"não podia deixar de pensar nos ginásios que pensam que os ginásios low-cost são a sua concorrência quando eu os vejo como "mineradores" a construir mercado futuro."Entretanto, ontem à noite li o capítulo 13, "The System of Progress":
"As we can see, improvement in one part of life often has effects elsewhere.
More often than not, when customers overcome a struggle, new ones arise.[Moi ici: Pessoa começa a ir a um ginásio low-cost e acaba por resolver o problema incial para passar a um novo nível de desafio e problema que a impele a querer algo mais]
There are two groups of new struggles. New struggles could be related to ensuring that your chosen solution continues to deliver you value—for example, choosing the best insurance for your first car. Or the struggles could be related to new aspirations that have been unlocked.
The second set of struggles is what interests us. These struggles are not related to the solution itself; rather, they get unlocked when the customer uses a solution to make progress.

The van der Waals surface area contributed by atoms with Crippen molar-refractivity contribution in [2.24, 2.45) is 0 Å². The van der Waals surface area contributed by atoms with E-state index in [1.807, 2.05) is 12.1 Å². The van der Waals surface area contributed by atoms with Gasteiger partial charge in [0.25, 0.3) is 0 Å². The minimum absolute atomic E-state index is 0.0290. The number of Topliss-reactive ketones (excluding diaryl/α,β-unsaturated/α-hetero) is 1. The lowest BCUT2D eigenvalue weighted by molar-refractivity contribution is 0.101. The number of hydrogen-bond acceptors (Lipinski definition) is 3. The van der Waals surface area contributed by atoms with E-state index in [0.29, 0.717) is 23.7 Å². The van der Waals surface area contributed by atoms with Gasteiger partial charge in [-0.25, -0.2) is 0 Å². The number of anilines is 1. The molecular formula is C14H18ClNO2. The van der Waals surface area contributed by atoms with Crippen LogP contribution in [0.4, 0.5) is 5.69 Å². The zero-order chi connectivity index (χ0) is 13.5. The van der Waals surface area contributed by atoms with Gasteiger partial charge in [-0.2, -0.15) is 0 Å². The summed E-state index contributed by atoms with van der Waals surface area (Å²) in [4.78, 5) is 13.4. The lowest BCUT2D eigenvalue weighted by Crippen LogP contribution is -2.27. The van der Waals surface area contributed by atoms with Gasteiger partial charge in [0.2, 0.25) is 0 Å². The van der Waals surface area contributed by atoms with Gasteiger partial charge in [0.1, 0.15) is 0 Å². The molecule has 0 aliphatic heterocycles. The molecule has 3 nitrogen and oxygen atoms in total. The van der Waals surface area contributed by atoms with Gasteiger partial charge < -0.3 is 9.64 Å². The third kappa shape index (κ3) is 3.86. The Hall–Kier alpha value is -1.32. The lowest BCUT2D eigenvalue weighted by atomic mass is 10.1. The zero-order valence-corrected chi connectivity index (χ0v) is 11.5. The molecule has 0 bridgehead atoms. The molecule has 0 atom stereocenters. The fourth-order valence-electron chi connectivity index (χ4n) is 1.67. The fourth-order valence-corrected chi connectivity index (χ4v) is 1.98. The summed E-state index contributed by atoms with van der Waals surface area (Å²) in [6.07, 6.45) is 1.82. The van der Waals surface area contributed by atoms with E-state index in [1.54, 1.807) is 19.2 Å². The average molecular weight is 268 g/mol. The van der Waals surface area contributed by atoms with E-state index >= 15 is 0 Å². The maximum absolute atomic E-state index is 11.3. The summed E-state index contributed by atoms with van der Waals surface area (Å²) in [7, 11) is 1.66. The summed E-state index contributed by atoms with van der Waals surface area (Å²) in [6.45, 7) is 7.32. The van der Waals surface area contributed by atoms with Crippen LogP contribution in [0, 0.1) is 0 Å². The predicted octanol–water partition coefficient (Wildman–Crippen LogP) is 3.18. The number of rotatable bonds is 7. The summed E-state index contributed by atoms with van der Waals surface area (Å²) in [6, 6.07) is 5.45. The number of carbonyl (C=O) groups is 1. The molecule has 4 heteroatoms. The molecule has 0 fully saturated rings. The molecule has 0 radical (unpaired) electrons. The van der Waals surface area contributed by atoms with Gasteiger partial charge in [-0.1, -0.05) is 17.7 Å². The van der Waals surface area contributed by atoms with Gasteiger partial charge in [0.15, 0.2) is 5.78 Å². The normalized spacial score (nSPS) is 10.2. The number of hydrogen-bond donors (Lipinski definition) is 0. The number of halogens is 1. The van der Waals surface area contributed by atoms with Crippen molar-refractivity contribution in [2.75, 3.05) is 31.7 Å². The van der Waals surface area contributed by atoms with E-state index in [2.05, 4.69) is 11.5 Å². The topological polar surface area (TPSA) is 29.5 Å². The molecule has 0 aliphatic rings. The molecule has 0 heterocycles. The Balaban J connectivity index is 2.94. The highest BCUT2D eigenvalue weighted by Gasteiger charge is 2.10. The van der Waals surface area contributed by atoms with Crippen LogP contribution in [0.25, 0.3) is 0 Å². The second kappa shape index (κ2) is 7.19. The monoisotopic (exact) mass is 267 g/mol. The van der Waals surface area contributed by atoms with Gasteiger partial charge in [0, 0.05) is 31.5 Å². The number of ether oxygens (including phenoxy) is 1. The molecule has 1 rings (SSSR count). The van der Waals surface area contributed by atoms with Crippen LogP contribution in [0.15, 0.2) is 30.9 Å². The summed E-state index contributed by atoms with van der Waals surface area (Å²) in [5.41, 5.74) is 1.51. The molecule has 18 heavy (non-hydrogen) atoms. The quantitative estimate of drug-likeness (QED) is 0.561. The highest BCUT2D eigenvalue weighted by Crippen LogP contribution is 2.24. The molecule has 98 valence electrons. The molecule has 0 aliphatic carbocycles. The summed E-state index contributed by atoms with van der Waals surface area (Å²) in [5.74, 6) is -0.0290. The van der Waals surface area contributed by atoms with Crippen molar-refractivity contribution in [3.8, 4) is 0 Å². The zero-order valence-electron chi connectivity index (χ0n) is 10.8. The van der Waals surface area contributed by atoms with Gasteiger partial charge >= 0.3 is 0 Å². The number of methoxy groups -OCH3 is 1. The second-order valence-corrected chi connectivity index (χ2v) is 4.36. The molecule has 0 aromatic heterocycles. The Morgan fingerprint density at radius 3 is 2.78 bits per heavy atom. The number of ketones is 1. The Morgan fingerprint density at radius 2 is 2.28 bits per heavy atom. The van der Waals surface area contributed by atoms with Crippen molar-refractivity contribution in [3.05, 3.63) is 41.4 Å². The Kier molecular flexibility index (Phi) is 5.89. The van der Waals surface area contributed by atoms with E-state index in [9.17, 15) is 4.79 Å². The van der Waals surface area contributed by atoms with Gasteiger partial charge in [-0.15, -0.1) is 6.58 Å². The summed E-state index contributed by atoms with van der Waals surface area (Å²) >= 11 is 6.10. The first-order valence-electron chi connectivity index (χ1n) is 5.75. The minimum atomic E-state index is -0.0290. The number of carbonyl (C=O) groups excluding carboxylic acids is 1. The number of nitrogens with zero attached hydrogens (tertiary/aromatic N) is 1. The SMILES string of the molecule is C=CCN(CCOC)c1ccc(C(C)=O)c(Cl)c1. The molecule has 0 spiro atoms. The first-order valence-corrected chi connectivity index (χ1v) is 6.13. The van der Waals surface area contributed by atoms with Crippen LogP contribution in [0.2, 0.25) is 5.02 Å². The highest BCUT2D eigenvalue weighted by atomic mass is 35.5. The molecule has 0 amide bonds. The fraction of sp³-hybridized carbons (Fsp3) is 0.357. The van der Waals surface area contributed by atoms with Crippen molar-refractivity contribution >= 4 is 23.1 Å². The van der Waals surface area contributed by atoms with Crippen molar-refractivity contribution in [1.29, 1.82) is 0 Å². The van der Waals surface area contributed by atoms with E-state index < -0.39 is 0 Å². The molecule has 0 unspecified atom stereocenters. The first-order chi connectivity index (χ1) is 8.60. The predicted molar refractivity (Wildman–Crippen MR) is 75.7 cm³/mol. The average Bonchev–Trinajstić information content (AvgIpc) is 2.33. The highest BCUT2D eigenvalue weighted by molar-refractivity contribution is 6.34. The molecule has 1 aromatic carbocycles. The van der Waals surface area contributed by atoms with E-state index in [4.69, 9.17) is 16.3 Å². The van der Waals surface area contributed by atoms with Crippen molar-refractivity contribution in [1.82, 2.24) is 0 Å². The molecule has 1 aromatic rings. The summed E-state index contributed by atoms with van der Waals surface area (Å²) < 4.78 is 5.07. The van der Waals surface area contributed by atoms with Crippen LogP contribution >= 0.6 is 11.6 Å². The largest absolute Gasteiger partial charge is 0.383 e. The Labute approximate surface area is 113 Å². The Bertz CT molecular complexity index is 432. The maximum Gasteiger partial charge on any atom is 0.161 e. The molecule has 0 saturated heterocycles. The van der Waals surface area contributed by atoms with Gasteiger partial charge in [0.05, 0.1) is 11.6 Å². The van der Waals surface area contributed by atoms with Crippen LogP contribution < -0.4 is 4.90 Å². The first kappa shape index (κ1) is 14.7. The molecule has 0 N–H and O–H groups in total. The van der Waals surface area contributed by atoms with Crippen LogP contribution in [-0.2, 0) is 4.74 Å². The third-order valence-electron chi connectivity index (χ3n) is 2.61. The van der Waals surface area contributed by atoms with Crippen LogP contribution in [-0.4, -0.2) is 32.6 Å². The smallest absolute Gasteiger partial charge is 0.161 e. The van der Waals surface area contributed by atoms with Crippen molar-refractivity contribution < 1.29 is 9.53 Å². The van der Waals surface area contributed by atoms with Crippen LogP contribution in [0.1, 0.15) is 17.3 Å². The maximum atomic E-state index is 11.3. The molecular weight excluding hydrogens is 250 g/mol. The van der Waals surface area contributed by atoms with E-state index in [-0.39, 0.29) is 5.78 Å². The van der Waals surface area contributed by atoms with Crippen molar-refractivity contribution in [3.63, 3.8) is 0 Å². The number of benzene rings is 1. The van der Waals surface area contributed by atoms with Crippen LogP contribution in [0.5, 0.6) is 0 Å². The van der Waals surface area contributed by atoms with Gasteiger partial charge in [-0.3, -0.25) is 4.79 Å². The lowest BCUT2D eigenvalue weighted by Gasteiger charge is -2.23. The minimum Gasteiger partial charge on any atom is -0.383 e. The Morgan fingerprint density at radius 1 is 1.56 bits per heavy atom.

The system of progress allows customers to evolve. When we add this idea of an evolving customer who continues to want and make progress, we end up with a helical structure like in Figure 18 (imagine that the spiral builds up on itself).
The top part of the diagram illustrates how the forces of progress perpetually generate demand. The bottom part represents the interdependencies between producers and customers. Through these interdependencies, customers can make progress. The degree of success that customers make depends on how well the producer meets their demands.Continua.
The expanding radius of the spiral movement represents the customers making progress. This system demonstrates how one or more solutions can work together, or in sequence, to deliver ongoing progress to customers."